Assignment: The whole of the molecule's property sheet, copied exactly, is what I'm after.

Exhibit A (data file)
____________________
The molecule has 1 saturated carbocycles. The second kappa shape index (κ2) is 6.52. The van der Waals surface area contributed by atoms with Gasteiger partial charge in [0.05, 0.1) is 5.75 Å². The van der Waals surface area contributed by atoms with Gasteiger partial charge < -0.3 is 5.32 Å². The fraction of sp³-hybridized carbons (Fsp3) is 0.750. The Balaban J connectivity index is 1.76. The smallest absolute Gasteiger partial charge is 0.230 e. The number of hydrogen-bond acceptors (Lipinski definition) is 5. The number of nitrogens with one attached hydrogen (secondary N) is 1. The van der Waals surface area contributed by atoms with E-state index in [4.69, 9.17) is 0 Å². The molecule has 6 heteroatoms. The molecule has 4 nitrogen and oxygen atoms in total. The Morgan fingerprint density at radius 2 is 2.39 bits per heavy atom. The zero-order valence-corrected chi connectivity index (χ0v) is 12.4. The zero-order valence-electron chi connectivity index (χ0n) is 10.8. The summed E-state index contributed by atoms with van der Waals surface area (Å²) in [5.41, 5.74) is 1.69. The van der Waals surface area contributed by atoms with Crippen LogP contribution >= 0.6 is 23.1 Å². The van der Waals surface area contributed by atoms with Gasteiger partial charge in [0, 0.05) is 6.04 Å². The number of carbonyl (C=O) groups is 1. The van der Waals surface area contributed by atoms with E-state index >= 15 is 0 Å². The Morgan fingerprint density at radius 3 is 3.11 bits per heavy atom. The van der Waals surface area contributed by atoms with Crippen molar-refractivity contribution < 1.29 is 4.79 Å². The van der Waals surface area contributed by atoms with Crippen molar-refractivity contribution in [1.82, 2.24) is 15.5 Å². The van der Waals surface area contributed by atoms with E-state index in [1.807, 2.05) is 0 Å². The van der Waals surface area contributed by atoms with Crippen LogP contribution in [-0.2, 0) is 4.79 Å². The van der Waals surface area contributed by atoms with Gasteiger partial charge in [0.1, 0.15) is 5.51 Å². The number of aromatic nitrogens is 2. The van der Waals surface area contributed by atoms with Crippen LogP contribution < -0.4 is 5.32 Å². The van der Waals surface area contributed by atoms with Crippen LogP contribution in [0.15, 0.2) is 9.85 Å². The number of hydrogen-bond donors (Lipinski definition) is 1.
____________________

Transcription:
The molecule has 1 saturated carbocycles. The second kappa shape index (κ2) is 6.52. The van der Waals surface area contributed by atoms with Gasteiger partial charge in [0.05, 0.1) is 5.75 Å². The van der Waals surface area contributed by atoms with Gasteiger partial charge < -0.3 is 5.32 Å². The fraction of sp³-hybridized carbons (Fsp3) is 0.750. The Balaban J connectivity index is 1.76. The smallest absolute Gasteiger partial charge is 0.230 e. The number of hydrogen-bond acceptors (Lipinski definition) is 5. The number of nitrogens with one attached hydrogen (secondary N) is 1. The van der Waals surface area contributed by atoms with E-state index in [4.69, 9.17) is 0 Å². The molecule has 6 heteroatoms. The molecule has 4 nitrogen and oxygen atoms in total. The Morgan fingerprint density at radius 2 is 2.39 bits per heavy atom. The zero-order valence-corrected chi connectivity index (χ0v) is 12.4. The zero-order valence-electron chi connectivity index (χ0n) is 10.8. The summed E-state index contributed by atoms with van der Waals surface area (Å²) in [5.41, 5.74) is 1.69. The van der Waals surface area contributed by atoms with Crippen LogP contribution >= 0.6 is 23.1 Å². The van der Waals surface area contributed by atoms with Gasteiger partial charge in [0, 0.05) is 6.04 Å². The number of carbonyl (C=O) groups is 1. The van der Waals surface area contributed by atoms with E-state index >= 15 is 0 Å². The Morgan fingerprint density at radius 3 is 3.11 bits per heavy atom. The van der Waals surface area contributed by atoms with Crippen molar-refractivity contribution < 1.29 is 4.79 Å². The van der Waals surface area contributed by atoms with Crippen molar-refractivity contribution in [1.82, 2.24) is 15.5 Å². The van der Waals surface area contributed by atoms with E-state index in [1.807, 2.05) is 0 Å². The van der Waals surface area contributed by atoms with Crippen LogP contribution in [-0.2, 0) is 4.79 Å². The van der Waals surface area contributed by atoms with Gasteiger partial charge in [0.1, 0.15) is 5.51 Å². The number of aromatic nitrogens is 2. The van der Waals surface area contributed by atoms with Crippen LogP contribution < -0.4 is 5.32 Å². The van der Waals surface area contributed by atoms with Crippen LogP contribution in [0.15, 0.2) is 9.85 Å². The number of hydrogen-bond donors (Lipinski definition) is 1.